A tale of camping food and missing sleeping bags: Sloppy Joes for Campsite Cooking
Last weekend being a long weekend, the Boyfriend and I decided to abandon Christchurch and open our personal camping season with a trip to the small town of Geraldine. For me, camping is a challenge to see what I can cook with limited ingredients and resources and this, the first camping trip of the year, was an opportunity not to be passed up. The night before we took off, I dug out Nigel Slater‘s Real Fast Food – the perfect camping cookbook – and started studying the recipes. So intent was I on packing the bag of food and so concentrated was the Boyfriend on getting us out the door on Saturday morning that no one thought to pack those camping essentials – the sleeping bags.
All happily oblivious, we were on the road at a good time. As we headed down south towards Geraldine, we took time to stop on the way to check out the Darina Allen-recommended The Store at Dunsandel. Annabel Graham of Camla Farm has turned the main post office and dairy of this wee village into a welcoming and thriving café. Tempting foods, ciders and wines are stocked alongside the bleach and plasters necessary in any village store while a shelf-full of cookbooks kept me entertained during lunch. We picked up a couple of bottles of Camla Farm cider for quaffing later and our food – crumpled Iraqi flatbread with humus and olives for me and a lamb pesto fichelle for the Boyfriend – was a far tastier option than the normal pie-stop.
After setting up the tent in the central Geraldine Holiday Park more foodie pleasures were in store for us. I browsed through the fruit juices, jams, toppings, sauces and jellies in Barker’s shop, trying spoonfuls of chutney, smelling jars of mustard and limiting my spending to blackcurrant fruit juice syrup and passionfruit curd. A quick look around Talbot Forest Cheese (I was sorry to miss out on a chance of tasting their goat’s milk mozzarella) and Fellmann’s chocolate shop and it was time for coffee and a shared piece of Citrus Slice at the relaxed Easy Way Café.
It was only that evening, after a hearty meal of Nigel Slater’s Sloppy Joes, as we ate homemade shortbread from the local market, topped with spoonfuls of Barker’s passionfruit curd (a truly great combination of sweet and tart, crunchy passionfruit seeds and crumbly shortbread) that the Boyfriend suddenly realised that we had no sleeping bags. Worst still, we had also managed to leave our camping whiskey in Christchurch. Despite digging out the car boot liner to serve as a blanket, Saturday night wasn’t the warmest and that was the end of camping for that weekend.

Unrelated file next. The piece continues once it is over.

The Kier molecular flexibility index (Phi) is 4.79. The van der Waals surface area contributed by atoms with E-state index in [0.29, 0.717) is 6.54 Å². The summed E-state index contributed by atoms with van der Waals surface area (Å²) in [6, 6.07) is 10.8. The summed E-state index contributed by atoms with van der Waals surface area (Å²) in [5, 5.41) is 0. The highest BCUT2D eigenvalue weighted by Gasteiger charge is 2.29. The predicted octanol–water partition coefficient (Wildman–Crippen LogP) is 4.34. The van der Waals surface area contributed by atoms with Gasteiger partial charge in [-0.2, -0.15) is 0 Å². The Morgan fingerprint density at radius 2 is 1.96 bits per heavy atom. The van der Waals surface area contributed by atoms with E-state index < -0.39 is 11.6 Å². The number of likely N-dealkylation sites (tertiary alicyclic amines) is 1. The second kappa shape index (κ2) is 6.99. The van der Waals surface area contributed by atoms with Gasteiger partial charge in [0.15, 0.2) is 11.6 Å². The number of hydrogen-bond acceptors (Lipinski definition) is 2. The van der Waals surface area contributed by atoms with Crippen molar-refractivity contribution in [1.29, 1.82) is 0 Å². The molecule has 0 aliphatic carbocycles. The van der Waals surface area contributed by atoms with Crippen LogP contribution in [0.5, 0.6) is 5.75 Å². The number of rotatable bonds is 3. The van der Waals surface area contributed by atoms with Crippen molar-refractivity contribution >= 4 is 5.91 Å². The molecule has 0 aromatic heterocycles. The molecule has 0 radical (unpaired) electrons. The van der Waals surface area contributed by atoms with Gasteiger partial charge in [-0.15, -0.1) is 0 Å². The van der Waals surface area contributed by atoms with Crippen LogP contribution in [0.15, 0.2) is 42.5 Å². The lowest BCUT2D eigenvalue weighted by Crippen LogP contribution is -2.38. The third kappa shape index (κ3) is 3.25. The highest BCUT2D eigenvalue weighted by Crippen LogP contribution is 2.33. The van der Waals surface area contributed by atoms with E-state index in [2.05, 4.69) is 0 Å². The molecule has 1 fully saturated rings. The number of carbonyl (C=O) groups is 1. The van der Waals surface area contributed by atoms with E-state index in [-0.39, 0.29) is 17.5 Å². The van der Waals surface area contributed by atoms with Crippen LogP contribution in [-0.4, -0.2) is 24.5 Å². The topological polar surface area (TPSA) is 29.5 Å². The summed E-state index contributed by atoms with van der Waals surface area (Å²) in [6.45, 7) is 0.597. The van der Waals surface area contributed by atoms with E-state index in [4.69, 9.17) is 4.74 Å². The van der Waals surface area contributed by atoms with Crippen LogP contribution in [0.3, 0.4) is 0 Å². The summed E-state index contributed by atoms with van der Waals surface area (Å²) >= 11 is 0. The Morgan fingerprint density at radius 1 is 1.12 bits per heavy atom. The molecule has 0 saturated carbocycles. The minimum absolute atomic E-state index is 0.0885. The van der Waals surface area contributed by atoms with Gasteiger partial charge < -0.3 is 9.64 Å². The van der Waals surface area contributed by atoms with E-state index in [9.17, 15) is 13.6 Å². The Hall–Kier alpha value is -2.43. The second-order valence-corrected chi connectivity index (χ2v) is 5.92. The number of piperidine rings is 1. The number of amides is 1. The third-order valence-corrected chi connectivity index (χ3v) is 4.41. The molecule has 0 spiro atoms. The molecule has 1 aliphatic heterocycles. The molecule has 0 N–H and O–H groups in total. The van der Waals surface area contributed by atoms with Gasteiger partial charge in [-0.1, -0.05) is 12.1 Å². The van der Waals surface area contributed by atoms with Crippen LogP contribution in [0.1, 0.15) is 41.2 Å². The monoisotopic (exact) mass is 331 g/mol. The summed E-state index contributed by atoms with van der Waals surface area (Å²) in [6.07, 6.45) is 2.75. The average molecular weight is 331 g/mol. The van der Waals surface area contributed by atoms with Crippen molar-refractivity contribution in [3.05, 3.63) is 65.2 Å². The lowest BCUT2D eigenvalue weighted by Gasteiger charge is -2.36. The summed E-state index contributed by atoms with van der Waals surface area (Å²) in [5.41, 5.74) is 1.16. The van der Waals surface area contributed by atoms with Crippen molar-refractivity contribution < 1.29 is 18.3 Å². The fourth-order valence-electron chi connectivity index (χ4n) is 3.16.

Still, without that night under canvas I might have never got around to making Sloppy Joes. Fast and intensely savoury, this is a perfect one-pot meal for camping. Make sure that you have plenty of kitchen paper to hand because, as Nigel says, this will run down your chin and up your arm. Ideal for a casual environment!
Sloppy Joes for Campsite Cooking
Minced beef or lamb – 500g
Onion – 1 chopped
Garlic – 1 clove, sliced
Red pepper – 1, diced
Worcestershire Sauce – 2 tablespoons
Tomato ketchup – 2 tablespoons
Chopped tinned tomatoes – 1 tin
Tabasco or other pepper sauce – to taste
Sea salt, freshly ground pepper (yep, I do pack the salt and pepper mills while camping!)
To serve: hamburger buns or baps – 4
Heat a frying pan if you’ve had the presence of mind to pack one – otherwise borrow a pan from the campsite owners or your friendly local camper – and cook the mince until it starts to turn brown. While it’s getting on with it, grab one of the campsite kitchen’s chopping boards and get busy with the vegetables. You will, of course, have brought your favourite knife from home.
Land the onion and garlic into the pan and fry until the meat is completely cooked. Add the red pepper, Worcestershire Sauce, tomato ketchup, chopped tinned tomatoes and Tabasco to taste. Simmer the mixture in the pan for 10-15 minutes until mixture has reduced and it is smelling good and tormenting all the other hungry campers making their dinners.
Meanwhile, put your hamburger buns, preferably sesame seed-sprinkled ones, into the oven – if there is one – to heat. Otherwise throw them in the toaster for a few minutes. Do all your washing up and pack your food. Send the Boyfriend across to the tent with your food bag and to lay the picnic rug on the ground.
With the pan in one hand and the hamburger buns on a plate in the other leave the kitchen and carefully walk to the tent. Lay out the plates and roughly sandwich the Sloppy Joe mixture between the warm buns. Pour yourself a glass of rough red wine and see how much of the Sloppy Joe you can get in your mouth before it starts pouring out the other side. Pause as you realise why the dish is called Sloppy Joe but go back for seconds before it gets cold.
Finish with homemade shortbread, passionfruit curd and the realisation that you have no sleeping bags for the night ahead.
Adapted from my well-travelled copy of Real Fast Food by Nigel Slater.